Centuries-old architecture is a vanishing treasure across the United States. And while the battle to preserve beautiful and still-useful old buildings continues, many are unaware of just what is required to preserve these treasures for future generations. Without using the proper techniques, severe damage to old buildings can speed their deterioration.
A Time-Honored Construction Technique
Tuckpointing — sometimes called repointing — is a method of preservation where the mortar between masonry joints in historic buildings is removed and replaced with the same lime-based mortar used in its construction. Lime was, for centuries, the primary ingredient in mortar for bricklaying.
Lime-based mortar was used to cement brick buildings from the 18th, 19th, and early 20th centuries. This type of mortar was first burned in a kiln to a consistency of charcoal, then combined with sand and other natural materials. Traditional tuckpointing uses the lime-based mortar to increase a historic building's structural integrity and longevity.
Advances in technology and construction practices during World War II introduced concrete and cement to a wide variety of structures, including houses, highways, and commercial buildings. These substances came to the job site pre-mixed and were faster to use and much harder than their lime-based predecessors. By the late 1940s, almost every new construction project used concrete or cement, especially when building with brick.
Why Tuckpointing Matters
Those unschooled in construction and architecture preservation would assume that replacing old lime-based mortar with more stable concrete would benefit older buildings by adding strength. This, however, has precisely the opposite effect. Lime-based mortar has a completely different composition and strength than cement or concrete. It is a much softer, more porous substance.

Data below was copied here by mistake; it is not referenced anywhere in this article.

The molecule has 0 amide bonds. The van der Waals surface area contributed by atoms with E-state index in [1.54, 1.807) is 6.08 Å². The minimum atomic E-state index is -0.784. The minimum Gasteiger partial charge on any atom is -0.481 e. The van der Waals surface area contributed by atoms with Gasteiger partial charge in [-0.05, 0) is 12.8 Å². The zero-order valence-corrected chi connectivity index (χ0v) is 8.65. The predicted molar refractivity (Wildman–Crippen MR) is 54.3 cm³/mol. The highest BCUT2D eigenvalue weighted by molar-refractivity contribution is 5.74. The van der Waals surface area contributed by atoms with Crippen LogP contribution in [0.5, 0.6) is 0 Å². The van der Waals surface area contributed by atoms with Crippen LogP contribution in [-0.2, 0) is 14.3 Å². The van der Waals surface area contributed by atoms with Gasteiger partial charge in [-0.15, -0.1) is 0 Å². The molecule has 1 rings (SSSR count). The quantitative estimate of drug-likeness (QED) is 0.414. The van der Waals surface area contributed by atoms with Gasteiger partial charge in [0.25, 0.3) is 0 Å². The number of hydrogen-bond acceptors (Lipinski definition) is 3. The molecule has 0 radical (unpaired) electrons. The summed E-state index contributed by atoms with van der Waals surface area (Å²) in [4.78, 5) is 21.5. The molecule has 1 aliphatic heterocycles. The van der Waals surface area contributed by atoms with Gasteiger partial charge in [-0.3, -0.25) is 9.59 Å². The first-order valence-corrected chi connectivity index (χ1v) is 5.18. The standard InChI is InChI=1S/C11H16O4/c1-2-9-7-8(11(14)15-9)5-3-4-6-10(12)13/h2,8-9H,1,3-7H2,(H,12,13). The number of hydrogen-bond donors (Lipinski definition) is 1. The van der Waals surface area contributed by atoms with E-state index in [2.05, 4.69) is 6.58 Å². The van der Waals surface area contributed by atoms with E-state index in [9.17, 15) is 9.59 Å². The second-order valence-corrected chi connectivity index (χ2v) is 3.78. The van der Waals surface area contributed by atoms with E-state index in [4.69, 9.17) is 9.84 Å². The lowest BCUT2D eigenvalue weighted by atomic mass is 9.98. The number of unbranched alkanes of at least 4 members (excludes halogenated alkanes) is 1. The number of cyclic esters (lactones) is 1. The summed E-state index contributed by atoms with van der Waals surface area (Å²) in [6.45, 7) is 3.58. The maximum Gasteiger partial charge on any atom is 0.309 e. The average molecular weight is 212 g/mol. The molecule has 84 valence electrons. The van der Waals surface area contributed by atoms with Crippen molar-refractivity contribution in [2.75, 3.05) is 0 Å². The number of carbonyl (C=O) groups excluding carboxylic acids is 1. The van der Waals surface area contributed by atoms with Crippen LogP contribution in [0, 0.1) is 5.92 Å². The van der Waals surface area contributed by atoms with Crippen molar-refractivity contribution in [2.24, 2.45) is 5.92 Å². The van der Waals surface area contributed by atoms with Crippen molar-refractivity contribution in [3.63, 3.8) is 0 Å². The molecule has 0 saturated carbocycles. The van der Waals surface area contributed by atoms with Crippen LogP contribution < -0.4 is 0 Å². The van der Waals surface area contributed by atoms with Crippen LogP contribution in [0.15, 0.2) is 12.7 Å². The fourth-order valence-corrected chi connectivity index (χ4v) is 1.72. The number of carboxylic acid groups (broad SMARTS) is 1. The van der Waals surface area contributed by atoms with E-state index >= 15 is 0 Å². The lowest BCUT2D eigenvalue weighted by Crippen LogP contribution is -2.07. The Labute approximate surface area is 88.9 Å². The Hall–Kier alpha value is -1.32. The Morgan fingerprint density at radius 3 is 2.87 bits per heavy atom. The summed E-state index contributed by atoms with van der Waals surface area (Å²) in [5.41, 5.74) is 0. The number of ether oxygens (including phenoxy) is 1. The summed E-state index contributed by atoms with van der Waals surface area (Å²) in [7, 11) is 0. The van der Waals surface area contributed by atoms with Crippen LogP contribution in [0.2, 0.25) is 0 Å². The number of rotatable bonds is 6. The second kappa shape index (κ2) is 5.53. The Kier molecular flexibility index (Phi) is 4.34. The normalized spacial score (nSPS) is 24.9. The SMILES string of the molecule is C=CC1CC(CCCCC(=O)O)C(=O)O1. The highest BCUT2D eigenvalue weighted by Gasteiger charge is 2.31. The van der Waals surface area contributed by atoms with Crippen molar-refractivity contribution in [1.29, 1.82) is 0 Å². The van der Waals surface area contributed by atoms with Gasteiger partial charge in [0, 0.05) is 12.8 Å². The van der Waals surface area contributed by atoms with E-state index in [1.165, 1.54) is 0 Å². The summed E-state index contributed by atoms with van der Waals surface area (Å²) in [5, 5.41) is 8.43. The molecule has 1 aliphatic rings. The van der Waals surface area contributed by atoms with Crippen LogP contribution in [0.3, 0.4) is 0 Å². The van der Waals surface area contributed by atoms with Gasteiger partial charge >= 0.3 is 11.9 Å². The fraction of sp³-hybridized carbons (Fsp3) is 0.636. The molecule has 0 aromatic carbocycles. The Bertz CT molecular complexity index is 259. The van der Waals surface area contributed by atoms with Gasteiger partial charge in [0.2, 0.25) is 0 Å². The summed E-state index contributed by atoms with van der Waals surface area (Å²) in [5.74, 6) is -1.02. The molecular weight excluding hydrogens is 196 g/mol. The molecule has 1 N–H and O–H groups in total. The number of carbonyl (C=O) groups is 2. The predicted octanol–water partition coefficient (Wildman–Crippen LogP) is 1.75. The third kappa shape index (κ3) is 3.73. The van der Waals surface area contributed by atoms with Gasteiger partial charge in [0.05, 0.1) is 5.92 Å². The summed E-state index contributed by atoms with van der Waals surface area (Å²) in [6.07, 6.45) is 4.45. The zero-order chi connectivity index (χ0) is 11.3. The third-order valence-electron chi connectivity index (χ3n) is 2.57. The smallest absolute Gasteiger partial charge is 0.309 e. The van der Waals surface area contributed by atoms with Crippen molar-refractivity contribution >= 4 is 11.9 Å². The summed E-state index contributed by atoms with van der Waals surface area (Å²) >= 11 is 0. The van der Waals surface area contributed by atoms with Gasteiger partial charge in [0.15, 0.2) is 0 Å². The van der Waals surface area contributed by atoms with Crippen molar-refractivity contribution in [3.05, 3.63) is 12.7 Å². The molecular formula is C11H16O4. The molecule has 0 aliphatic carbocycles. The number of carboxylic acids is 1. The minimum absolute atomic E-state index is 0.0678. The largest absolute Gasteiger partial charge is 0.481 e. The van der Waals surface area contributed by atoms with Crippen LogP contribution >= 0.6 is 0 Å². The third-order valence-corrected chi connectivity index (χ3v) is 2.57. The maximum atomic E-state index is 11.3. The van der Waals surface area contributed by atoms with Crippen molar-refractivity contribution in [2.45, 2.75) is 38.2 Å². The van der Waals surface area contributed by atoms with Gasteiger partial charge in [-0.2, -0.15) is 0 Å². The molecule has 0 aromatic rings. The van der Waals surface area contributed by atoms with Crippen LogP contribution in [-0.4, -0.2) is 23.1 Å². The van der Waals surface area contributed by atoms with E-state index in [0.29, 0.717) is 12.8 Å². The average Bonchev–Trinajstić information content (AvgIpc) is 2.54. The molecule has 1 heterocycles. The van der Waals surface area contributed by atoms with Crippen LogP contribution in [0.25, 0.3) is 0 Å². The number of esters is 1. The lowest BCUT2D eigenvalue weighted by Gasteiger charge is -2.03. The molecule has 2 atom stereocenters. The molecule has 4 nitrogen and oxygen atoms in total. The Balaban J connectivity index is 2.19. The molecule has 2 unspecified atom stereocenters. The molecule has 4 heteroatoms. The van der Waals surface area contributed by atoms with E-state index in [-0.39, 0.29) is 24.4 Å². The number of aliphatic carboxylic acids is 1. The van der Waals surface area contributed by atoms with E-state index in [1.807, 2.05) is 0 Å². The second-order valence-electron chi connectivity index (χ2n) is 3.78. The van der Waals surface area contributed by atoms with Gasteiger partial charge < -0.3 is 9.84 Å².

The softer mortar was made to be used with the softer brick of that day. Load-bearing walls of brick and mortar were constructed of materials with similar, compatible textures and content. When newer, harder concrete or cement is used to replace old mortar between older, softer bricks, it causes the bricks to erode, weakening the entire structure.
When tuckpointing old brick, the mortar must have less compression strength than the brick to allow moisture within the wall to escape by evaporation. If the moisture cannot escape through the harder mortar, it will do so through the softer brick, causing cracks and spalling. The result is permanent damage that is difficult and more costly to repair.
Traditional Tuckpointing Preserves Historic Buildings
There is much more to traditional tuckpointing than simply replacing mortar. Many modern construction companies do not have the knowledge, techniques, or access to the proper materials to perform maintenance or repairs on these historic structures. Renaissance Development specializes the restoration of a historic brick building’s mortar joints using traditional tuckpointing. Washington DC and Old Town Alexandria, VA, boasts many homes from the late 1800s and early 1900s. Owners with a sense of history wish to preserve these buildings in their original, authentic state.
Renaissance Development, a leader in brick restoration and historic preservation, specializes in the restoration of a historic brick building’s mortar joints using traditional methods (tuckpointing) and materials. Contact us for a free site visit and project quote.